Matthew Crawford’s new book, THE WORLD BEYOND YOUR HEAD: On Becoming an Individual in an Age of Distraction, is a good follow-up to Taylor’s Modern Social Imaginaries.
Crawford attacks what he calls “freedomism”—the idea that individuals can or should be free not only of external coercion, but of external influence of any kind.
This is the philosophy of thinkers such as John Locke and Immanuel Kant, who sought to free people from the moral authority of kings and priests.
The fact is, Crawford said, is that human beings are born into a world of people and things which are objectively real, and which can be understood only after a long period of learning and apprenticeship.
The fact that one’s individual desires do not, in and of themselves, change things is the first thing a baby learns, but which 21st century Americans sometimes forget.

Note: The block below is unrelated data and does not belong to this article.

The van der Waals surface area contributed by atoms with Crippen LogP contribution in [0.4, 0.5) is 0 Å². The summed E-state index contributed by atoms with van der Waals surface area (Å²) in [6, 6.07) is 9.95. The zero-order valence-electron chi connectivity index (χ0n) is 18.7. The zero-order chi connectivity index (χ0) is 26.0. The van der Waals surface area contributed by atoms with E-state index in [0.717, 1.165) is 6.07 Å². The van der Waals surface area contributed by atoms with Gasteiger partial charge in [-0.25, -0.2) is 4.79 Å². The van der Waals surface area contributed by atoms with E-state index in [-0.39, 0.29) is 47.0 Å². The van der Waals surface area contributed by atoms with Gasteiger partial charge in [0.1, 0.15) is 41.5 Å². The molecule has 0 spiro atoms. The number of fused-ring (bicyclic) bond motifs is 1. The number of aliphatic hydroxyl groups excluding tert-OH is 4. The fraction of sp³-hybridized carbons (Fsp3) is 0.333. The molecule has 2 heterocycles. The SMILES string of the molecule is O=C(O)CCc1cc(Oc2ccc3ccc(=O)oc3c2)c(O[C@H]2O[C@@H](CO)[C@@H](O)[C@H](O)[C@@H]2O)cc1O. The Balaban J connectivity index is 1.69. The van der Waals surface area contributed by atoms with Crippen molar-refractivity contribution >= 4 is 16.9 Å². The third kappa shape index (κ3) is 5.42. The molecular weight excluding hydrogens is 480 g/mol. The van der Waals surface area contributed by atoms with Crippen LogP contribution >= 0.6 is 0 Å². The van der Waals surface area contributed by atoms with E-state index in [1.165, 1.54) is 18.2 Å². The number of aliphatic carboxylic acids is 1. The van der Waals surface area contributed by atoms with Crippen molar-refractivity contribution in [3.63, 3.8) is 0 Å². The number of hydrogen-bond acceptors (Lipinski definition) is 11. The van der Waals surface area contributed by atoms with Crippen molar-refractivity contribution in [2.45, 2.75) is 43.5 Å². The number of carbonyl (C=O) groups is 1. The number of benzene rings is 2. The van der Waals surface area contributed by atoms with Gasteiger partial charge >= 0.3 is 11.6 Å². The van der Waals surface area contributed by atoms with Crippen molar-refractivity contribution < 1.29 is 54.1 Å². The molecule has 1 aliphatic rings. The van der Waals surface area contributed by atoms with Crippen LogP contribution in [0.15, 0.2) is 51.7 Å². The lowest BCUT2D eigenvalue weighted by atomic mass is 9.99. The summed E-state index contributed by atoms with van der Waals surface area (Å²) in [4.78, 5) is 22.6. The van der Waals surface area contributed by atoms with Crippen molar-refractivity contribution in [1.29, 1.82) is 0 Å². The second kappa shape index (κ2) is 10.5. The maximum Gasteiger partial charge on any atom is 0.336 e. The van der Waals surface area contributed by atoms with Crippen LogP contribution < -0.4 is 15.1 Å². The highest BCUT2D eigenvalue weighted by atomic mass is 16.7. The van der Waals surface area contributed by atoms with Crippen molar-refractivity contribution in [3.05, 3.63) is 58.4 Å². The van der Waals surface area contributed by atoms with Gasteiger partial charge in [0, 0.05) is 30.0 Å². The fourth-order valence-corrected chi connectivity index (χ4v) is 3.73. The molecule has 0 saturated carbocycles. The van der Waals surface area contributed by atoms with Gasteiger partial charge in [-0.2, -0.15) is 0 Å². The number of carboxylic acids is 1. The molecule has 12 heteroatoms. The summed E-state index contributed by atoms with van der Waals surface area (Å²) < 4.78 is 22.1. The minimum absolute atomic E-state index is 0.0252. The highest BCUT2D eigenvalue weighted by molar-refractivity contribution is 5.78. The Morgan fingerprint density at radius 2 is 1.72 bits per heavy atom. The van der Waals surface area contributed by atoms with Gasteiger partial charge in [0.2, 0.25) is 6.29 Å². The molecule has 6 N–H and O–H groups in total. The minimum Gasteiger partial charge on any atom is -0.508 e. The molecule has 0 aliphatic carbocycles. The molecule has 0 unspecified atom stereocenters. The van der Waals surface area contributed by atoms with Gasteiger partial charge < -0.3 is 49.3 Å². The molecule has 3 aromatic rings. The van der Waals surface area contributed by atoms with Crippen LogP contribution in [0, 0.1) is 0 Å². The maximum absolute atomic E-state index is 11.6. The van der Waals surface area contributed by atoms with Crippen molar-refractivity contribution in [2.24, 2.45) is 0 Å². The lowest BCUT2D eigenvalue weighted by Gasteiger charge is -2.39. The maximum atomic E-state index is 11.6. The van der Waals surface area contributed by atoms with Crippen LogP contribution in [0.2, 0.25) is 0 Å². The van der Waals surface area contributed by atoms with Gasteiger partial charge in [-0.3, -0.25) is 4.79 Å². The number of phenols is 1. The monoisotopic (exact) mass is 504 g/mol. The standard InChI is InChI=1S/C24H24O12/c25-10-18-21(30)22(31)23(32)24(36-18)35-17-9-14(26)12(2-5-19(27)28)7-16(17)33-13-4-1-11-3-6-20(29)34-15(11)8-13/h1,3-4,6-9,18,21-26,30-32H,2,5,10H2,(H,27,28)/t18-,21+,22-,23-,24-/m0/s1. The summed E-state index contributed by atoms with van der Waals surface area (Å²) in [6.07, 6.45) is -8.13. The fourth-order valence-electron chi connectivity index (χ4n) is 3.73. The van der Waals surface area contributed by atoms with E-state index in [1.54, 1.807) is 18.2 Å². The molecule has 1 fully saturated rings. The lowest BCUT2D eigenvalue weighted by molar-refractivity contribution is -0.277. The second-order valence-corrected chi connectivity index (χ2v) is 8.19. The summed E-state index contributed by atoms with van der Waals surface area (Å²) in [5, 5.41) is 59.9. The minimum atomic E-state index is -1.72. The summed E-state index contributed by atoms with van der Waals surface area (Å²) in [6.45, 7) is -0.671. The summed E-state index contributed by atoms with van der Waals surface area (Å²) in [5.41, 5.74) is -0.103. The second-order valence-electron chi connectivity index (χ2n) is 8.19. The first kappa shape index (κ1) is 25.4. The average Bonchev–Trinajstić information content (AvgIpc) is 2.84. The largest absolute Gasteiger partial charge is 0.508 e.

Crawford makes custom motorcycle components as a business. His work involves individual creativity, but is based on mastery of pre-existing knowledge of materials and technique, and is expressed in solving real-world problems. He feels validated only when a customer—especially one who understands motorcycles—willingly pays his bill.
In different parts of the book, he discusses techniques by which people master arts and vocations—hockey player, martial arts fighter, short-order cook, glassblower, motorcycle rider, racing car driver.
Masters in all these fields have the ability to focus their attention on what is important, and to train their reactions, in ways that can’t necessarily be articulated, so that they respond appropriately to the situation at hand.
For Crawford, we are what we pay attention to. Freedom consists in the right to choose to focus our attention on worthy objects.